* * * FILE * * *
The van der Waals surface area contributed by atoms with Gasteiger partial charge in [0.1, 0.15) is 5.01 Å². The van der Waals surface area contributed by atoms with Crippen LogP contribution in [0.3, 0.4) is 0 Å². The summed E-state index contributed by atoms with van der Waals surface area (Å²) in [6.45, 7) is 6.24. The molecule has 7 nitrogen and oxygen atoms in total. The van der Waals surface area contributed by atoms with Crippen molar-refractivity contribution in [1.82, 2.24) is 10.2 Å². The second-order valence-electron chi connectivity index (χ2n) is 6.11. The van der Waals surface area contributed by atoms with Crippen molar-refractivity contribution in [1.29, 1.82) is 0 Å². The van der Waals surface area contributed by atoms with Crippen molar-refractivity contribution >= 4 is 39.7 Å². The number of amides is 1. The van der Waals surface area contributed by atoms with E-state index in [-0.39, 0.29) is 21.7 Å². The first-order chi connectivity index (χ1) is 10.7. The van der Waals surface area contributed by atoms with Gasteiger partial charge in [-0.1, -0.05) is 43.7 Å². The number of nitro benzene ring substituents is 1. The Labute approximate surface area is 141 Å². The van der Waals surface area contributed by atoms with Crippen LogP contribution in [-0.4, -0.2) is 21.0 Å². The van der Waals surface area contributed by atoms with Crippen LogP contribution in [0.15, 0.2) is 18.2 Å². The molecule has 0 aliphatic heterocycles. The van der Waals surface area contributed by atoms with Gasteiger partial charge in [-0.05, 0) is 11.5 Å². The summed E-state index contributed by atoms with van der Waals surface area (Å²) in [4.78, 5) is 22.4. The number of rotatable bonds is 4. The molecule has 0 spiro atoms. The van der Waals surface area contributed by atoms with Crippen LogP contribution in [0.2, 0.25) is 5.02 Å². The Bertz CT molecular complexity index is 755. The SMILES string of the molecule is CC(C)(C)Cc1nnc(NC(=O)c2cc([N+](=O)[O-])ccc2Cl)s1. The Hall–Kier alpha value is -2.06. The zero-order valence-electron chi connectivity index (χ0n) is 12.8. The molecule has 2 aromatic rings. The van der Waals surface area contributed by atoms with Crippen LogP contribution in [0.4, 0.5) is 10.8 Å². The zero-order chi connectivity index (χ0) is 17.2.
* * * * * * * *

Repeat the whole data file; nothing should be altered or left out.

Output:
The van der Waals surface area contributed by atoms with Gasteiger partial charge in [0.1, 0.15) is 5.01 Å². The van der Waals surface area contributed by atoms with Crippen LogP contribution in [0.3, 0.4) is 0 Å². The summed E-state index contributed by atoms with van der Waals surface area (Å²) in [6.45, 7) is 6.24. The molecule has 7 nitrogen and oxygen atoms in total. The van der Waals surface area contributed by atoms with Crippen molar-refractivity contribution in [1.82, 2.24) is 10.2 Å². The second-order valence-electron chi connectivity index (χ2n) is 6.11. The van der Waals surface area contributed by atoms with Crippen molar-refractivity contribution in [1.29, 1.82) is 0 Å². The van der Waals surface area contributed by atoms with Crippen molar-refractivity contribution >= 4 is 39.7 Å². The number of amides is 1. The van der Waals surface area contributed by atoms with E-state index in [-0.39, 0.29) is 21.7 Å². The first-order chi connectivity index (χ1) is 10.7. The van der Waals surface area contributed by atoms with Gasteiger partial charge in [-0.1, -0.05) is 43.7 Å². The number of nitro benzene ring substituents is 1. The Labute approximate surface area is 141 Å². The van der Waals surface area contributed by atoms with Crippen LogP contribution in [-0.4, -0.2) is 21.0 Å². The van der Waals surface area contributed by atoms with Crippen LogP contribution in [0.15, 0.2) is 18.2 Å². The molecule has 0 aliphatic heterocycles. The van der Waals surface area contributed by atoms with Gasteiger partial charge in [-0.05, 0) is 11.5 Å². The summed E-state index contributed by atoms with van der Waals surface area (Å²) in [4.78, 5) is 22.4. The number of rotatable bonds is 4. The molecule has 0 spiro atoms. The van der Waals surface area contributed by atoms with Crippen LogP contribution in [0.2, 0.25) is 5.02 Å². The Bertz CT molecular complexity index is 755. The SMILES string of the molecule is CC(C)(C)Cc1nnc(NC(=O)c2cc([N+](=O)[O-])ccc2Cl)s1. The Hall–Kier alpha value is -2.06. The zero-order valence-electron chi connectivity index (χ0n) is 12.8. The molecule has 2 aromatic rings. The van der Waals surface area contributed by atoms with Crippen LogP contribution in [0.4, 0.5) is 10.8 Å². The zero-order chi connectivity index (χ0) is 17.2.